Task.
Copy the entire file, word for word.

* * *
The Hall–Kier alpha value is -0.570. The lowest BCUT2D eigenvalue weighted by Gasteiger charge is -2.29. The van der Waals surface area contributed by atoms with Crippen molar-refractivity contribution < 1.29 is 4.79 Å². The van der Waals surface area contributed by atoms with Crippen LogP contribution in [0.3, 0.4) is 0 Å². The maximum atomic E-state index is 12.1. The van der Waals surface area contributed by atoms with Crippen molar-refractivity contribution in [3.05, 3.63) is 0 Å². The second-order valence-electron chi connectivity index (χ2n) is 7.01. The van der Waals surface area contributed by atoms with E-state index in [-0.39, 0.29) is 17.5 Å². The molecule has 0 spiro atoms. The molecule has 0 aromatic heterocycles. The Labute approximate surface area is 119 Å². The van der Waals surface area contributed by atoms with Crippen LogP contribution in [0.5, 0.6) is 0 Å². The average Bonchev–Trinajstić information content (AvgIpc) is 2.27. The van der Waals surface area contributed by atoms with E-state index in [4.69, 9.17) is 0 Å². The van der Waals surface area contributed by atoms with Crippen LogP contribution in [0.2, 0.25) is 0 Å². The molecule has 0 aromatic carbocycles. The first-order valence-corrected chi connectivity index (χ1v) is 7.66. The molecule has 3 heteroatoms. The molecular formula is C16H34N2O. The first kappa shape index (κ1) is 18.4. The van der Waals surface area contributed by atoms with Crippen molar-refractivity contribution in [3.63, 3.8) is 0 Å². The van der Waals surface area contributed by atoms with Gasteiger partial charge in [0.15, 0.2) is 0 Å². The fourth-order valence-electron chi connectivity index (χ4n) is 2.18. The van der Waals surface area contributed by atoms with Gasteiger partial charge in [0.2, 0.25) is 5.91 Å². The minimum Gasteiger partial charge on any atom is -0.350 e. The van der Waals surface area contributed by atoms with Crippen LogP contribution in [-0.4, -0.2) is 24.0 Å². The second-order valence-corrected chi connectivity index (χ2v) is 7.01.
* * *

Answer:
The Hall–Kier alpha value is -0.570. The lowest BCUT2D eigenvalue weighted by Gasteiger charge is -2.29. The van der Waals surface area contributed by atoms with Crippen molar-refractivity contribution < 1.29 is 4.79 Å². The van der Waals surface area contributed by atoms with Crippen LogP contribution in [0.3, 0.4) is 0 Å². The maximum atomic E-state index is 12.1. The van der Waals surface area contributed by atoms with Crippen molar-refractivity contribution in [3.05, 3.63) is 0 Å². The second-order valence-electron chi connectivity index (χ2n) is 7.01. The van der Waals surface area contributed by atoms with E-state index in [-0.39, 0.29) is 17.5 Å². The molecule has 0 spiro atoms. The molecule has 0 aromatic heterocycles. The Labute approximate surface area is 119 Å². The van der Waals surface area contributed by atoms with Crippen LogP contribution in [0.5, 0.6) is 0 Å². The average Bonchev–Trinajstić information content (AvgIpc) is 2.27. The van der Waals surface area contributed by atoms with E-state index in [4.69, 9.17) is 0 Å². The van der Waals surface area contributed by atoms with Crippen LogP contribution in [0.2, 0.25) is 0 Å². The molecule has 0 aromatic carbocycles. The first-order valence-corrected chi connectivity index (χ1v) is 7.66. The molecule has 3 heteroatoms. The molecular formula is C16H34N2O. The first kappa shape index (κ1) is 18.4. The van der Waals surface area contributed by atoms with Crippen molar-refractivity contribution in [3.63, 3.8) is 0 Å². The van der Waals surface area contributed by atoms with Gasteiger partial charge in [0.15, 0.2) is 0 Å². The fourth-order valence-electron chi connectivity index (χ4n) is 2.18. The van der Waals surface area contributed by atoms with Gasteiger partial charge in [0.2, 0.25) is 5.91 Å². The minimum Gasteiger partial charge on any atom is -0.350 e. The van der Waals surface area contributed by atoms with Crippen LogP contribution in [-0.4, -0.2) is 24.0 Å². The second-order valence-corrected chi connectivity index (χ2v) is 7.01.